KO NGĀ WHAKANGAHAU
He tini ngā whakangahau o te Māori: Hei whakangahau i ngā tāngata, hei maumahara i te hītori, hei whakanui i ngā pūkenga, i korero paki rātou, i waiata, i haka, i poi, i whakataetae i te nonoke, i te niti, i te rerenga waka, i ngā mahi kē rawa atu. Nā te kupu tuhituhi, nā ngā momo pūoro hōu i whakawhānui i ēnei whakangahau. Pohewatia te miharo i te taenga mai o ngā whakaahua, o ngā kiriata o muri mai
Māori had many recreational pastimes, not the least of which was storytelling and singing to keep their history alive. There were also competitions for wrestling, dart throwing, kite flying and canoe racing, all of which developed needed skills. The arrival of the written word and new types of music broadened those activities and one can only imagine the wonder of photographs and the later arrival of movies.
The human population was small, and food was plentiful during the early years of Māori settlement, so it is possible that there was more leisure time than in later years. Within 200 years of human arrival, moa were extinct and so were some seal populations. Kaipara Māori had ready sources of food, but other Māori had to travel to find food. They had to store food for later consumption. Increasing competition for food often led to war. This all led to a reduction in the time available for leisure.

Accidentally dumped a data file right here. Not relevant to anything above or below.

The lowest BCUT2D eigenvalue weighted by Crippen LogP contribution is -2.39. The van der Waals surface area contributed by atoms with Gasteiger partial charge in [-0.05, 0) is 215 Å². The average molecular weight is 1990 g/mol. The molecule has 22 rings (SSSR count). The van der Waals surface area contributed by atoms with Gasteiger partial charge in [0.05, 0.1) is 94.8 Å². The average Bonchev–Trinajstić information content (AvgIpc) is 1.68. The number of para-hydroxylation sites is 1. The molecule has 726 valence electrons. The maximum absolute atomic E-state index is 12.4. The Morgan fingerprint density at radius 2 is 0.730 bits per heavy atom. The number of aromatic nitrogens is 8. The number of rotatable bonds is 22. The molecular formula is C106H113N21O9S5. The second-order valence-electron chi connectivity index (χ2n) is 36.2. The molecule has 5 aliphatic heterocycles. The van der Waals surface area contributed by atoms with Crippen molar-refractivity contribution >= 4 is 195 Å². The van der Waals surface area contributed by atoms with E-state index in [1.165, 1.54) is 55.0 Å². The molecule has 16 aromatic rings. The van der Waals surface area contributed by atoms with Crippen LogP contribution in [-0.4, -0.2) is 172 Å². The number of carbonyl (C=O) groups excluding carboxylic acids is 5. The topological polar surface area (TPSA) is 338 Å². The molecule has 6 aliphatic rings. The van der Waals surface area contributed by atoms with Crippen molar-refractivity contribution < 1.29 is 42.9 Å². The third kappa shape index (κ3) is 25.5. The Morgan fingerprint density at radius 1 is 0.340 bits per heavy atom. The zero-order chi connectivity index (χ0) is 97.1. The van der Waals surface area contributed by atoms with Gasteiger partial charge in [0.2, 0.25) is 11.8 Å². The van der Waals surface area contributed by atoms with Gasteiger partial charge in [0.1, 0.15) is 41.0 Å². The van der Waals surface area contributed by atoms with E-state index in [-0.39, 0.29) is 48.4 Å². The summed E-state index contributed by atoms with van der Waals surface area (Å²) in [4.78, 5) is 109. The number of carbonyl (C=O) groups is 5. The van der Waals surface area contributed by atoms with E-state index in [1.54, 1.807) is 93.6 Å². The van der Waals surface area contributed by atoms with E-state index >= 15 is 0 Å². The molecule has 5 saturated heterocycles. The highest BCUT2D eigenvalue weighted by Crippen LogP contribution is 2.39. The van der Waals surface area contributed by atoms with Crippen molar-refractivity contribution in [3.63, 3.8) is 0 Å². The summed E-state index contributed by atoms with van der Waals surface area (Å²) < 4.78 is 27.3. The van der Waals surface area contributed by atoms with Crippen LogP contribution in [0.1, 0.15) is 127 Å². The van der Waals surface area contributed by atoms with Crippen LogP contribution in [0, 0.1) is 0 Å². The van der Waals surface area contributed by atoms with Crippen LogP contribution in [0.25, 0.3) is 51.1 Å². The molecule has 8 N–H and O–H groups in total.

Mahi (work) was done during daylight hours. At night, especially in winter, people gathered for conversation, stories, and indoor games. Te whare tapere (the house of entertainment) included kōrero pūrākau (storytelling), waiata (songs), haka, poi, music and games. Stories were told as a means of passing on knowledge as well as for entertainment.
Adults and children of both genders took part in ngā hākinakina me nga tākoro (the sports and games) that accompanied most social gatherings. As well as providing entertainment for players and spectators, these games taught tribal traditions and developed skills that were useful in warfare. Children played with toys made from nature including tētere (flax trumpets), toparere (flax leaf gliders) and toy waka (canoe) made from harakeke and raupō.
Maypole Dance – courtesy of Helensville Museum
Initially, as the village of Te Awaroa (Helensville) grew, due to European settlement, home, church, school, and business set the scene. As the population increased leisure pursuits began filling the community’s calendar. Music was an early and gentile pastime and soon concerts and balls were keenly anticipated. They served not only as social events but were often used as fundraisers.
Shelly Beach Picnic 1885 – courtesy of Helensville Museum